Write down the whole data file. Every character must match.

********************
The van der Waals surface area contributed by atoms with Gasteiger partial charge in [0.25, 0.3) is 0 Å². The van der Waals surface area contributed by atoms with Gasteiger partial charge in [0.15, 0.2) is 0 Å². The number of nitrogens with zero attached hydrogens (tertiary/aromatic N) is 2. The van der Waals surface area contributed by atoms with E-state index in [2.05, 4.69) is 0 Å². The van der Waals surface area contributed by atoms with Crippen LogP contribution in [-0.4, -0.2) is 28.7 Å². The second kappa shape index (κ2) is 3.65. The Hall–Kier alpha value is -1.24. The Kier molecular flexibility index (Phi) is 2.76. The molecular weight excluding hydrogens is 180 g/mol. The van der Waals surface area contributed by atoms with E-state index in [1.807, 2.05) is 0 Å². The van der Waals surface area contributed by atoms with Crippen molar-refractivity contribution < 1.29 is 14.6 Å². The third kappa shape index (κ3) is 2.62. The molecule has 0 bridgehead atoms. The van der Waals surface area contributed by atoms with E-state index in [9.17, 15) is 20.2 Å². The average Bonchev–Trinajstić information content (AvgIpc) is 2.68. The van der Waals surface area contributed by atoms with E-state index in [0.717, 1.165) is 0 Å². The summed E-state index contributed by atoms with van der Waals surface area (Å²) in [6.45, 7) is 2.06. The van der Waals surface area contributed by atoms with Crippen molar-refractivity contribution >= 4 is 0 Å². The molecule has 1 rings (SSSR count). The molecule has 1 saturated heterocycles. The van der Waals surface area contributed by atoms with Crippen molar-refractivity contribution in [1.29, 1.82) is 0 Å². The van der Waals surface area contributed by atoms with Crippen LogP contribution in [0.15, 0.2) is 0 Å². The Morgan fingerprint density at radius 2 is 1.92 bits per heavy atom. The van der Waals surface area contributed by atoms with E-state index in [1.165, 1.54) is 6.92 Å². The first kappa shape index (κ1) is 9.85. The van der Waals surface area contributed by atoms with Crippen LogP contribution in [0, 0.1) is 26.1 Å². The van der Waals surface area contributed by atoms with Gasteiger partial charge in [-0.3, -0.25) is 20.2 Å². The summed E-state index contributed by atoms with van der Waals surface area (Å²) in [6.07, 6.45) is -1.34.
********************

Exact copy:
The van der Waals surface area contributed by atoms with Gasteiger partial charge in [0.25, 0.3) is 0 Å². The van der Waals surface area contributed by atoms with Gasteiger partial charge in [0.15, 0.2) is 0 Å². The number of nitrogens with zero attached hydrogens (tertiary/aromatic N) is 2. The van der Waals surface area contributed by atoms with E-state index in [2.05, 4.69) is 0 Å². The van der Waals surface area contributed by atoms with Crippen LogP contribution in [-0.4, -0.2) is 28.7 Å². The second kappa shape index (κ2) is 3.65. The Hall–Kier alpha value is -1.24. The Kier molecular flexibility index (Phi) is 2.76. The molecular weight excluding hydrogens is 180 g/mol. The van der Waals surface area contributed by atoms with E-state index in [1.807, 2.05) is 0 Å². The van der Waals surface area contributed by atoms with Crippen molar-refractivity contribution < 1.29 is 14.6 Å². The third kappa shape index (κ3) is 2.62. The molecule has 0 bridgehead atoms. The van der Waals surface area contributed by atoms with E-state index in [9.17, 15) is 20.2 Å². The average Bonchev–Trinajstić information content (AvgIpc) is 2.68. The van der Waals surface area contributed by atoms with E-state index in [0.717, 1.165) is 0 Å². The summed E-state index contributed by atoms with van der Waals surface area (Å²) in [6.45, 7) is 2.06. The van der Waals surface area contributed by atoms with Crippen molar-refractivity contribution >= 4 is 0 Å². The molecule has 1 rings (SSSR count). The molecule has 1 saturated heterocycles. The van der Waals surface area contributed by atoms with Crippen molar-refractivity contribution in [1.29, 1.82) is 0 Å². The van der Waals surface area contributed by atoms with Crippen LogP contribution in [0.15, 0.2) is 0 Å². The Morgan fingerprint density at radius 2 is 1.92 bits per heavy atom. The van der Waals surface area contributed by atoms with E-state index in [1.165, 1.54) is 6.92 Å². The first kappa shape index (κ1) is 9.85. The van der Waals surface area contributed by atoms with Crippen LogP contribution in [0, 0.1) is 26.1 Å². The van der Waals surface area contributed by atoms with Gasteiger partial charge in [-0.3, -0.25) is 20.2 Å². The summed E-state index contributed by atoms with van der Waals surface area (Å²) in [6.07, 6.45) is -1.34.